The countdown: 34:18 more of hockey before the Admirals could shake hands with the Penguins, carry the Calder Cup around the Wachovia Arena ice and prepare to return to Milwaukee with the first championship in franchise history.
Susquehanna graduate Teresa Covert qualified for the NCAA Division I Track and Field Championships for the second straight year.
Covert, a senior at the University at Albany, tied for the fifth and final national spot in the 100-meter hurdles during the NCAA East Regional in Gainesville, Fla. May 29. A runoff was ordered between Covert and Virginia's Monique Morgan, but Morgan declined to participate because of an injury.
A two-time America East champion in the 100 hurdles, Covert was unable to advance in the 100-meter dash.
Covert had a season-best time of 13.56 seconds in 100 hurdles qualifying then improved on that with a time of 13.47 in the finals. South Carolina's Lashinda Demus won with a time of 12.99 seconds.
THE WEEK AHEAD
Covert will wrap up her collegiate career at the NCAA Championships Wednesday through Saturday in Austin, Texas.
In high school softball, Blue Ridge will be playing in the state Class A quarterfinals Thursday if it was able to get past District 1 champion Bristol in the first round Monday. Thursday's opponent would be either District 3 champion Upper Dauphin or District 4 runner-up West Snyder.
In professional hockey, the Wilkes-Barre/Scranton Penguins will be headed back to Milwaukee Friday and Saturday if sixth and seventh games are necessary in the Calder Cup finals.
TOM ROBINSON writes a weekly local sports column for the Susquehanna County Transcript. He can be reached on-line at RobbyTR@aol.com.
Mark Martin, driver of the No. 6 Viagra Ford won Sundays MBNA "Salute To Heroes" 400 at Dover Downs after a monster wreck occurred during lap 346 of the 400-lap race taking out 11 cars, including several of the leaders.
It was Martins fourth Dover win and ended a 73-race winless streak.
"Man, I forgot what victory lane felt like," said Martin. "The car got stronger and stronger, and missing the oil was just a gift. We dodged wrecks and bullets all day.
"It was just meant to be for us today. Our car was right. It was just a great day."
The wreck occurred between turns 3 and 4 after Michael Waltrip bounced off the outside wall and caused Dave Blaney to turn sideways in front of most of the leaders. The result was that most of the lead cars sustained major damage.
Drivers involved in the wreck were: Jimmie Johnson, Ryan Newman, Greg Biffle, Ricky Rudd, Robby Gordon, Casey Mears, Kevin Harvick, Jeff Gordon, Jamie McMurray, and polesitter, Jeremy Mayfield.
NASCAR displayed the red flag for 20 minutes, and when green flag racing resumed on lap 354, Kasey Kahne was the leader, followed by Mark Martin, Tony Stewart, Matt Kenseth, and Jeff Burton.
Almost immediately, Kahne was able to pull away from the other leaders in his No. 19 Dodge.
The 10th caution came out with 25-laps to go after Rusty Wallace hit the outside wall. Kahne and Martin stayed on the track, while Stewart elected to pit for four fresh tires.
The green flag was given again with 20-laps left. Kahne and Martin were the leaders, and then it was Stewart, Kenseth, Jeff Burton, and Dale Earnhardt Jr.
Two laps later, Kahne hit the wall in turn 3 after running through oil on the track that came from the car driven by Casey Mears. Brian Vickers and Matt Kenseth slipped also.
This brought out the second red flag of the race.
Mark Martin was leading when the race continued with 9 laps left. Tony Stewart was second, followed by Jeff Burton, Dale Earnhardt Jr., and Scott Riggs These were the only cars on the lead lap.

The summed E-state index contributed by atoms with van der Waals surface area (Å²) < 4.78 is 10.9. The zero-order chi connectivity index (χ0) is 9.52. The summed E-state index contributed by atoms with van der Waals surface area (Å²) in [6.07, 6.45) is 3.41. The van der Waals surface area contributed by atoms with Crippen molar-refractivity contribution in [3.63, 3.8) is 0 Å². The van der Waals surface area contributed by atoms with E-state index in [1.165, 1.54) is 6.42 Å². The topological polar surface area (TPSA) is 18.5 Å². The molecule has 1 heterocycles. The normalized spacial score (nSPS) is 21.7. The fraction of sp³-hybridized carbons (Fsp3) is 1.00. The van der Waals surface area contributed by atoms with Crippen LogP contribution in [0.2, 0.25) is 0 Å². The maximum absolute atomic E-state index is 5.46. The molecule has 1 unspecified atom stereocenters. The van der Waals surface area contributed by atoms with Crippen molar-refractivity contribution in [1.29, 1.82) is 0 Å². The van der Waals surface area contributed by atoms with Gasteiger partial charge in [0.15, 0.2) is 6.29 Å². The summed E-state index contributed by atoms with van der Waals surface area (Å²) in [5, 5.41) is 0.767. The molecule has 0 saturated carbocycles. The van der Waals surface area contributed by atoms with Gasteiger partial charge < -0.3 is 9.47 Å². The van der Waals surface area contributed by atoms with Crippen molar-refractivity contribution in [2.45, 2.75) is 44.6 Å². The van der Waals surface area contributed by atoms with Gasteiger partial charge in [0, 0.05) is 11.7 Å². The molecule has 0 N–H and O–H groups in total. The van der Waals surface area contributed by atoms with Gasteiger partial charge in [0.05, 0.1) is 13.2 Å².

With eight to go, Earnhardt Jr. moved into third. He and Stewart had a drag race to the finish. Earnhardt Jr. tried several passes on Stewarts No. 20 Home Depot Chevrolet, but each time Stewart was able to hold him off.
Meanwhile, Martin was able to pull away as Stewart and Earnhardt Jr. raced each other.
Finishing order: 1. Mark Martin, 2. Tony Stewart, 3. Dale Earnhardt Jr., 4. Jeff Burton, 5. Scott Riggs, 6. Michael Waltrip, 7. Terry Labonte, 8. Jeremy Mayfield, 9. Scott Wimmer, 10. Kevin Harvick.
Current NEXTEL CUP Chase For The Championship 1. Earnhardt Jr.-1963, 2. Johnson-1865, 3. Kenseth-1784, 4. Stewart-1767, 5. J. Gordon-1709, 6. Busch-1648, 7. Sadler-1646, 8. B. Labonte-1642, 9. Harvick-1632, 10. Newman-1596.
FORD Helping Promote Women Drivers Ford Motor Racing has chosen Erin Crocker, a 23-year-old Massachusetts native over about two dozen other women for a new initiative designed to eventually launch NASCAR's first female star.
After 16 years of racing quarter-midgets, mini-sprint and winged sprint cars, and even trucks, she now has the biggest break of her career.
"You'd always hear things, like 'A girl doesn't belong in the sport,'" Crocker said. "But I think if you've got the skill and get the respect, you'll be fine."
Shawna Robinson has raced in the Busch and Winston Cup Series, while Kelly Sutton and Tina Gordon are regulars in NASCAR's Craftsman Truck Series this season.
There were four finalists in the Ford tryouts; Crocker, Michelle Theriault, Lynsey Tilton and Alison MacLeod. All were invited to a two-day tryout last month in Anderson, about 25 miles north of Indianapolis.
Ford decided to go with Crocker, who grew up driving quarter-midgets in Wilbraham, Mass., and was the first woman to qualify for the Knoxville Nationals in a sprint car.
"We want someone who is a great driver, who is properly trained," said John Szymanski, Ford's director of sponsor development. "The fact she is a woman, we feel, is the trump card."
NASCAR started a similar program, "Drive for Diversity," this year with five drivers - four blacks and one woman - who are now driving late-model cars.
DIFFERENT FINES FOR DIFFERENT DRIVERS Scott Wimmer, driver of Bill Davis Racings No. 22 Nextel Cup Dodge was convicted of drunk driving by a judge in North Carolina, but will not suffer any consequences by NASCAR.
Wimmer was arrested January 31, at his house after police found his pickup truck wrecked along a road leading to his home.